THEME: The Nurse and Diabetes


  • 1 in 11 adults (463 million) were living with diabetes in 2019 which is expected to rise to 578 million by 2030.
  • 1 in 2 adult (232 million) with diabetes remain undiagnosed.
  • The majority have type 2 diabetes.
  • More than 3 in 4 people with diabetes live in low and middle-income countries.
  • 1 in 6 live births (20 million) are affected by high blood glucose (hyperglycemia) in pregnancy.
  • Two-thirds of people with diabetes live in urban areas and three-quarters are of working age.
  • 1 in 5 people (136 million) are above 65 years old.
  • Diabetes caused 4.2 million deaths in 2019.
  • Diabetes was responsible for at least $760 billion in health expenditure in 2019- 10% of the global total spent on healthcare.

What is Diabetes?

A chronic disease that occurs when the pancreas is no longer able to make insulin, or when the body cannot make good use of the insulin it produces. There are three main types of diabetes:

  • Type-1 diabetes; caused by an autoimmune reaction in which the body’s immune system attacks the insulin-producing beta cells of the pancreas. As a result, the body produces very little or no insulin.
  • Type-2 diabetes; the most common type of diabetes. Initially, hyperglycemia (high blood glucose levels) is the result of the inability of the body’s cells to respond fully to insulin, a situation termed ‘insulin resistance’.
  • Gestational diabetes (GDM); characterized by high blood glucose levels during pregnancy. It may occur at any time during pregnancy (although most likely after week 24) and usually disappears after the pregnancy.

What are the causes/risk factors for diabetes?

  • The causes of Type 1 diabetes, while not known, may be diverse such as autoimmune, genetic or environmental.
  • Risk factors for Type 2 diabetes are overweight/obesity, family history of diabetes, tobacco use, and excess alcohol intake, prior history of gestational diabetes, impaired glucose tolerance and physical inactivity.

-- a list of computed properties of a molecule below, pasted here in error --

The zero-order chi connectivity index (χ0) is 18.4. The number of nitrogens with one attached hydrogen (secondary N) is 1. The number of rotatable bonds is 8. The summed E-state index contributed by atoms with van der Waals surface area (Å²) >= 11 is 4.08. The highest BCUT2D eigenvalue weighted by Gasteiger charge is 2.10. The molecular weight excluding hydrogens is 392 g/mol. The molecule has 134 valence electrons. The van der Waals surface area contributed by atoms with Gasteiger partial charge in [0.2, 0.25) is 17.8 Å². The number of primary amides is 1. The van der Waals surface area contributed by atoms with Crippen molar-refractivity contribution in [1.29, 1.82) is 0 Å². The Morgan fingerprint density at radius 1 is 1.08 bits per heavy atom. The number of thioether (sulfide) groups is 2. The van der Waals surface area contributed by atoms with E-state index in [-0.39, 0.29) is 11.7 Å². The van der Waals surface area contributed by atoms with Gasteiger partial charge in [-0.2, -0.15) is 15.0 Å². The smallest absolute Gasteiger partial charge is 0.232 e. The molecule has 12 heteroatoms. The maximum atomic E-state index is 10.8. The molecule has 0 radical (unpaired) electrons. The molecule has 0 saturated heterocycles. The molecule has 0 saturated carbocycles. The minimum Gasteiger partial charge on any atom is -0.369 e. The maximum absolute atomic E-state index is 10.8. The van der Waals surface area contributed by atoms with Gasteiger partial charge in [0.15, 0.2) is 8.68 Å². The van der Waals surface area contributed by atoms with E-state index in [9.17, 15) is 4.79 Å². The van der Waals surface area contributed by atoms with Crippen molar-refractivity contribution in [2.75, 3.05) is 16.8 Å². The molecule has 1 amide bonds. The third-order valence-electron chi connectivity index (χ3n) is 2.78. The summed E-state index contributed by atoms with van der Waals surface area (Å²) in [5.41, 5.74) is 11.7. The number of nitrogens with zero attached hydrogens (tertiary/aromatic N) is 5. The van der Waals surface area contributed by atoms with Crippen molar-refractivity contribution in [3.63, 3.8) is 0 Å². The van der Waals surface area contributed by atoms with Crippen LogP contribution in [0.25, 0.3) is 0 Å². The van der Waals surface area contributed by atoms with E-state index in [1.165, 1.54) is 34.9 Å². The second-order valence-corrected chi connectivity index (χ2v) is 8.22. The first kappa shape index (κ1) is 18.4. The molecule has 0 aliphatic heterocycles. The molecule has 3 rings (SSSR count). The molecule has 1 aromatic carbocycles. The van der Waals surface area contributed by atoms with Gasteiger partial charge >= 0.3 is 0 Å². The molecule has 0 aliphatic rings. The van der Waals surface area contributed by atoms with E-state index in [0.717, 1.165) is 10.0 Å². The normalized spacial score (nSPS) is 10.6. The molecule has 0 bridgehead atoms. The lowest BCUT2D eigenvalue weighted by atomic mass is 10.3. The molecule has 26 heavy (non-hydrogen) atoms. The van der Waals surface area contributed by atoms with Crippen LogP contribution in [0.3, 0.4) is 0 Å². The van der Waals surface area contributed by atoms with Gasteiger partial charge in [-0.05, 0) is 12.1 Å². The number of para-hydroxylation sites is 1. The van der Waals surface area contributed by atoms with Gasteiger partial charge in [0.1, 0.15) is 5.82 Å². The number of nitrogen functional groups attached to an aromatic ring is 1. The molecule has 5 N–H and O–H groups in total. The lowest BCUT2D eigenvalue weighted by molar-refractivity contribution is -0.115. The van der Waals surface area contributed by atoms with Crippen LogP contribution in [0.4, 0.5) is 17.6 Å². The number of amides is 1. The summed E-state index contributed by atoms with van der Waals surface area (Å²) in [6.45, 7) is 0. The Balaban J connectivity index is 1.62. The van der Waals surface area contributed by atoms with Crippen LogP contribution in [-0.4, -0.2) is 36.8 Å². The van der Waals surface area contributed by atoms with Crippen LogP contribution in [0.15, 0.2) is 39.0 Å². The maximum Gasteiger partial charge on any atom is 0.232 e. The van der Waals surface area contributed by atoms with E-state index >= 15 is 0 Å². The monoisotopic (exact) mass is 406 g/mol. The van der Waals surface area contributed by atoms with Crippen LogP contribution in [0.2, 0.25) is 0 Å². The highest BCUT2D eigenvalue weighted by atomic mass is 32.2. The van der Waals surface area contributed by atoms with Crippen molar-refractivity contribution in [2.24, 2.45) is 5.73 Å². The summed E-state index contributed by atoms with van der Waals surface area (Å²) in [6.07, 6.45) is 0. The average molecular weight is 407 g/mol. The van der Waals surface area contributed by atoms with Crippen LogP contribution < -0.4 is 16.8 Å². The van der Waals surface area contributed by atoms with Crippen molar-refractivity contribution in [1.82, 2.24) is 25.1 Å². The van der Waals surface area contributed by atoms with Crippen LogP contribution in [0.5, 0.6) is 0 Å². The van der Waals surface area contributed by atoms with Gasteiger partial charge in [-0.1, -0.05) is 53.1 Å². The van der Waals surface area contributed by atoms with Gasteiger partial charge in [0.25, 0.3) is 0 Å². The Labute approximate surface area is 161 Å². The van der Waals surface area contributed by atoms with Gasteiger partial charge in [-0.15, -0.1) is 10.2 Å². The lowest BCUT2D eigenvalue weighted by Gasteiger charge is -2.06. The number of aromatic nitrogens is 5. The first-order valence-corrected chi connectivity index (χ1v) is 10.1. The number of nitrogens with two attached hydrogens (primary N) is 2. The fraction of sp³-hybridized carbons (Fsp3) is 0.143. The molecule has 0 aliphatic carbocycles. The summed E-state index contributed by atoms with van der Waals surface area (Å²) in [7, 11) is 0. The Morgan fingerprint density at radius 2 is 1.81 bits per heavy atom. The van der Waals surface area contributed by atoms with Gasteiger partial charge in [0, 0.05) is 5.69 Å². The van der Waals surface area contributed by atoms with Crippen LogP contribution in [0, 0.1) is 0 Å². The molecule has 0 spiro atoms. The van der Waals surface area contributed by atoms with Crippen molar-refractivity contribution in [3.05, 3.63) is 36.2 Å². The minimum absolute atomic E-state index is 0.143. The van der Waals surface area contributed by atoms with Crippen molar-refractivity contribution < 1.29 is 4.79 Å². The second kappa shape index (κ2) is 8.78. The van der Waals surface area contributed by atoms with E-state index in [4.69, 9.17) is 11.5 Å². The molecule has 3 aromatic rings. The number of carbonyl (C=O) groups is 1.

What are the symptoms of diabetes?

  • Type 1 diabetes: Symptoms include frequent urination (polyuria), excessive •thirst (polydipsia), constant hunger, weight loss, very dry skin, vision changes and fatigue.
  • Type 2 diabetes: Symptoms may be similar to those of Type 1 diabetes, but •are often less marked. As a result, the disease may be diagnosed several years after onset, once complications have already arisen. Impaired glucose tolerance and impaired fasting glycaemia are intermediate conditions and risk categories for future development of diabetes.

What can be done do control and prevent diabetes?

The cause of Type 1 diabetes is not known and is not preventable in the present time. Simple lifestyle measures are effective in preventing or delaying the onset of Type 2 diabetes.


Individuals can imply following measures:

  • Achieve and maintain a healthy body weight
  • Being physically active for at least 30 minutes performing regular, moderate activity.
  • Eat a healthy diet of three to five servings of fruit and vegetables a day and reduce sugar and saturated fats intake.
  • Quit tobacco and alcohol use.
  • Test blood glucose regularly.
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